Categories: New vs. Old Paradigm

Wittgenstein’s Silence?

September 30, 2014 7 comments

from Peter Radford

Because it is pointless adding to an already over stuffed vacuum.

Economics as currently construed is a discussion about a small percentage of all economic activity. It is therefore incapable of making a contribution to improve the daily lives and/or prosperity of people whose lives are not totally included within the purview of its theorized domain.

Herbert Simon estimated that approximately 80% of all economic activity takes place outside of anything resembling the markets that economics talks about. The vast majority of transacting and economic interaction takes place either in the home or at work. These two places are where people come across economic activity more frequently than in markets. They are also two territories that economists rarely, if ever, explore.

And when people do enter a space that looks like a market they do so more often than not as a complete price taker. When was the last time you haggled over the price of toothpaste?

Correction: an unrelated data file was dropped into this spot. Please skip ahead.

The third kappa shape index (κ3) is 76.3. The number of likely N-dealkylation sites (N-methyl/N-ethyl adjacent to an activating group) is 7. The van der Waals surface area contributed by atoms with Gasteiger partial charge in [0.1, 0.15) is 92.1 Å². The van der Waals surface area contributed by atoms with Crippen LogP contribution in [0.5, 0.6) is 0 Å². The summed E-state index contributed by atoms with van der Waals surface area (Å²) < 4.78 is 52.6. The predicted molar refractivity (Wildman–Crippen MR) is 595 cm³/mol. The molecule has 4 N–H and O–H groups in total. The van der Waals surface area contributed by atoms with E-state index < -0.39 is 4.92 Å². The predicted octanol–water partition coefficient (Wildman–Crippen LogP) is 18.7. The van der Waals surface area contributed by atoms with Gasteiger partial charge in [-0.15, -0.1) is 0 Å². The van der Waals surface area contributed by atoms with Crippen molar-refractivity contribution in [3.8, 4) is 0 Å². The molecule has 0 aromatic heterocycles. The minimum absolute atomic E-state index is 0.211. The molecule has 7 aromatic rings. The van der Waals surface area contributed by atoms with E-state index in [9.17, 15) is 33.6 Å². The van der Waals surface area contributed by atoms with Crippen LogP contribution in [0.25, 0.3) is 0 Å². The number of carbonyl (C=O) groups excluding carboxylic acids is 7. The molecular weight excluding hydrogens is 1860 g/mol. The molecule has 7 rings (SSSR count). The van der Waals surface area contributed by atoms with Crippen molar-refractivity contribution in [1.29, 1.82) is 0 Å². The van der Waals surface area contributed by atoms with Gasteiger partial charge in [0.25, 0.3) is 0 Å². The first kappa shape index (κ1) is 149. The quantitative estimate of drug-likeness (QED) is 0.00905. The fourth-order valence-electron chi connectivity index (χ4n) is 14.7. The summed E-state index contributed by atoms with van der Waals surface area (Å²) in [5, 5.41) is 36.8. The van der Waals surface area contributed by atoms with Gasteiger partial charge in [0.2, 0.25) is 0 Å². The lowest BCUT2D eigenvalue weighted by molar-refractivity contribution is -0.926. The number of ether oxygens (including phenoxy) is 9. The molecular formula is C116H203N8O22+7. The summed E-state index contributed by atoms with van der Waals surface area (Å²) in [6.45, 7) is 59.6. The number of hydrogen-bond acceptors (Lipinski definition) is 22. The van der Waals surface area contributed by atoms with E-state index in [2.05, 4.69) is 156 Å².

So the stylized markets that so besot economists are merely the edge of economic reality, not the center.  Read more…

More self-criticism

August 29, 2014 1 comment

from Peter Radford

And while I am on the subject I see Krugman makes the case that “real economics”, aka supreme belief in market magic, may well not be that real after all. Then he throws this in:

“Yes, much of micro can be derived rigorously from individual maximization plus equilibrium; but why, exactly, does that make it right?”

Well.

In fact it makes it wrong.

Individual maximization is a pipe dream that only exists in the heads of utopian economists. And equilibrium. Have you ever seen one? Seriously? Neither have I.